Hall, James John (Constable)
|Type of person||Individual|
|Date of birth||1821|
|Place of birth||Bedford, England|
|Date of arrival||c. 1841|
|Principal occupation||Police Officer|
|Date of death||1863|
|Place of decease||Willunga|
James John Hall was born in 1821 in Bedford, England. His parents were James Hall and Susannah Hall (née Dunning). On James’ baptism certificate, his father’s occupation is given as Gent. It is not certain on which ship James travelled to South Australia, However, it is possible that he was the 'Mr Hall' who was a passenger on Daniel Wheeler, which arrived at Port Adelaide on October 3, 1841. About a month after this ship’s arrival, unclaimed letters addressed to Hall, J.J. were advertised in the South Australian papers. No such advertisements can be found prior to Daniel Wheeler’s arrival.
James joined the Mounted Police on February 21, 1842. He would have spent some time at the Adelaide Barracks and then it appears he was stationed at Willunga from around 1845 to at least October 1846. It is probable that James replaced Thomas Naughton at the Willunga Police Station. It is also probable that he met Bridget Atkinson, who was to become his wife in 1848, during this posting at Willunga. They had four children: Catherine Clarissa (1854–1859), Thomas George (1856-1898), Susannah Ada (1858-1863) and Spencer Atkinson (1861-1927).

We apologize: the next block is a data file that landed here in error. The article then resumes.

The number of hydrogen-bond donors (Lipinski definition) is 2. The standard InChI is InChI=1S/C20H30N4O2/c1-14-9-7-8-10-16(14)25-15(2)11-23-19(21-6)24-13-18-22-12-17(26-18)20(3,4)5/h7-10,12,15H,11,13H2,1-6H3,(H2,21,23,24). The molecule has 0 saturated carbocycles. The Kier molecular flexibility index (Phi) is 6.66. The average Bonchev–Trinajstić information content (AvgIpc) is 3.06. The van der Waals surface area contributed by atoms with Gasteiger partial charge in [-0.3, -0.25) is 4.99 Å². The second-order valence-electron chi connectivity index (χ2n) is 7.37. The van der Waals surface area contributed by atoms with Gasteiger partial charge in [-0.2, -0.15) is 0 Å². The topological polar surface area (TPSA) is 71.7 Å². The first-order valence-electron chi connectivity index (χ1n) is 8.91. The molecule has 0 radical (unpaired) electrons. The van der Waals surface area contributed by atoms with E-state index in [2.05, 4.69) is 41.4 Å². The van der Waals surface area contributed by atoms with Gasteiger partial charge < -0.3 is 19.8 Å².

James was promoted to corporal in 1847. He was certainly stationed at Angston in June 1848 and Mt Barker by February 1848, where he stayed until at least October 1850. He was promoted to Sergeant on March 1, 1852 and Sergeant Major on February 8, 1853. Finally, he was promoted to Inspector of Metropolitan Police in June 1861.
James had had a stellar career in the Police Force and had featured prominently in high profile cases. In 1855 he was highly commended by the Police Commissioner in General Order No. 55/55 for his zealous conduct in pursuing and capturing Charles Walker, who was charged with forgery. It was noted in Police records that James had ...
apprehended twenty-five persons on charges of Felony, and has been concerned in six other cases of a similar mind. Is, in my experience, well behaved, active and intelligent officer, and has never appeared in the Defaulters Book.
In October 1861, after James applied for and was refused leave of absence, he absented himself from duty. It was found that he was suffering from severe anxiety and had been admitted to the Lunatic Asylum for treatment. James was not allowed to re-enter the Police Force, due to the stigma surrounding mental illness, and retired to Willunga with Bridget.
He was replaced by Richard Pettinger. Pettinger was later killed by an assassin’s bulletin.
James died on November 22, 1863 at the age of 42. He is buried at West Terrace Cemetery. George Sara carved his gravestone.